This writer is a living testimony of the danger these bridges pose. On our visit to the area, the tyres of the UNFPA vehicle in which he were riding slipped off the log on one of those bridges. It took at least 25 minutes to resolve the problem. The same vehicle got stuck in the mud on its way back. Three other vehicles including the one belonging to Health Minister Walter Gwanegale, which partially got damaged and later stuck over a dilapidated bridge and took more than 30 minutes to be removed, faced the same imbroglio.
Moreover, many schools of the area are built of sticks and mud with (some with thatch roofing) and are often short of educational supplies. Health facilities also taste the bitter pie, though there seems to be more health facilities in the region than schools.
However, despite all of these oddities, the people of Buutuo, Nimba County, are resilient and kind hearted. They consider the Ivorian refugees as their brothers and sisters.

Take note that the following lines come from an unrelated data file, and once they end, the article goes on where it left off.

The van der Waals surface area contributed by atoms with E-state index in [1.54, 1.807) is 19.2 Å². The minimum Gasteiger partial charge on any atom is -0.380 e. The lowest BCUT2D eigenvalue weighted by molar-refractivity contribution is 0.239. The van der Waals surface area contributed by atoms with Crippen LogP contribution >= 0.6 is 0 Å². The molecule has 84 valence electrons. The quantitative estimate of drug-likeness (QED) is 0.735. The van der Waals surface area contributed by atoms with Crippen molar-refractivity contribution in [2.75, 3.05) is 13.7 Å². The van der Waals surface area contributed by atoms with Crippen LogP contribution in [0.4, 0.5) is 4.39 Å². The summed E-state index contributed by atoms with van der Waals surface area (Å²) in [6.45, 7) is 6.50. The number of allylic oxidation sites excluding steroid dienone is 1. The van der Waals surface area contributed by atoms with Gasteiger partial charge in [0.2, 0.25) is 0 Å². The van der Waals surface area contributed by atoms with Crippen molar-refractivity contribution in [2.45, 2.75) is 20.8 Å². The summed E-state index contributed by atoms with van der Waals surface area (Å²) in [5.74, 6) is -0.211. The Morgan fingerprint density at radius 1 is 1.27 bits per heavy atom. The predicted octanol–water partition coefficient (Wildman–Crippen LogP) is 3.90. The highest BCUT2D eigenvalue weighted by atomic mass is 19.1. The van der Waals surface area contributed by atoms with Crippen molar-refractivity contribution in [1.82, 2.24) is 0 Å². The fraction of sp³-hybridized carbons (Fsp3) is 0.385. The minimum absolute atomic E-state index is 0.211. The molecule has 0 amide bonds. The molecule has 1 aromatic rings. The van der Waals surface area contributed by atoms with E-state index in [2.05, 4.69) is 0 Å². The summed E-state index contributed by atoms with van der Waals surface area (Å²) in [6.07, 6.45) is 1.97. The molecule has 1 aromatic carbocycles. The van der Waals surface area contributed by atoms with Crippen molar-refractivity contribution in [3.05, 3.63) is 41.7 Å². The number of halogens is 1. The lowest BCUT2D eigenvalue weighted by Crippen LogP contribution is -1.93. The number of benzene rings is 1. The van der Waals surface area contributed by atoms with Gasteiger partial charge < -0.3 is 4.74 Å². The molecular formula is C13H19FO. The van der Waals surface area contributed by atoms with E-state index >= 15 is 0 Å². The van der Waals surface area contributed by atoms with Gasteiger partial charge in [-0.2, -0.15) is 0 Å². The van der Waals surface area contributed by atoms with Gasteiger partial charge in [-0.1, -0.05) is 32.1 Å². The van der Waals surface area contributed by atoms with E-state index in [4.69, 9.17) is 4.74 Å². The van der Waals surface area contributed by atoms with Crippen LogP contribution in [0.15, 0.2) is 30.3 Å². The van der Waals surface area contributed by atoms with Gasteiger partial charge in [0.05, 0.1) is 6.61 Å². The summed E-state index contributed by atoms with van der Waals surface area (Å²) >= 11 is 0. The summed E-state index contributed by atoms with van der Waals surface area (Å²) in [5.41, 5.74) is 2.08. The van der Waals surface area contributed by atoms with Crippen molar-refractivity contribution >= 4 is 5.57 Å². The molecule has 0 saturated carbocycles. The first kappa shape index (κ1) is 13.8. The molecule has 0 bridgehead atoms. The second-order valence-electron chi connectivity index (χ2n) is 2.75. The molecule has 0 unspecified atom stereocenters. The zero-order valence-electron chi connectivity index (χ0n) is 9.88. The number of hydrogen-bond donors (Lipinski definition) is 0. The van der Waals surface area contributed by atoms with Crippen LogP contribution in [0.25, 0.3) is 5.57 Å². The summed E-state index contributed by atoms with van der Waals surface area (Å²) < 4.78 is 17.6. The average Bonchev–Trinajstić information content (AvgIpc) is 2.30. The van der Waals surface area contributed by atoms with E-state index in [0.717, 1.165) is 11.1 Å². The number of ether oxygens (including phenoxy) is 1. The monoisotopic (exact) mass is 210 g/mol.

I think we are under obligation to receive these people on our soil. For me they are brothers and sisters to us,“ said Joseph Wonnah. He and his family are playing host to an Ivorian family of four: a woman and her three children.Mr. Wonnah and hundreds of other family heads are catering to the refugees who are pouring in on a daily basis. “Food? We are managing with the little we have on a daily basis,“ Dekontee Paye explained. “The little food we had here is finished, but they get relive from the UNHCR and we add that to the little we get from the hustle to eat. God is with us.“
Strikingly, of course, was a refugee woman reportedly in her mid 30s that had given birth to her eleventh child two days before we got there. Madam Philomene, her children and mother are stopping with Madam Annie Menway, whose husband works at the Buutuo health center.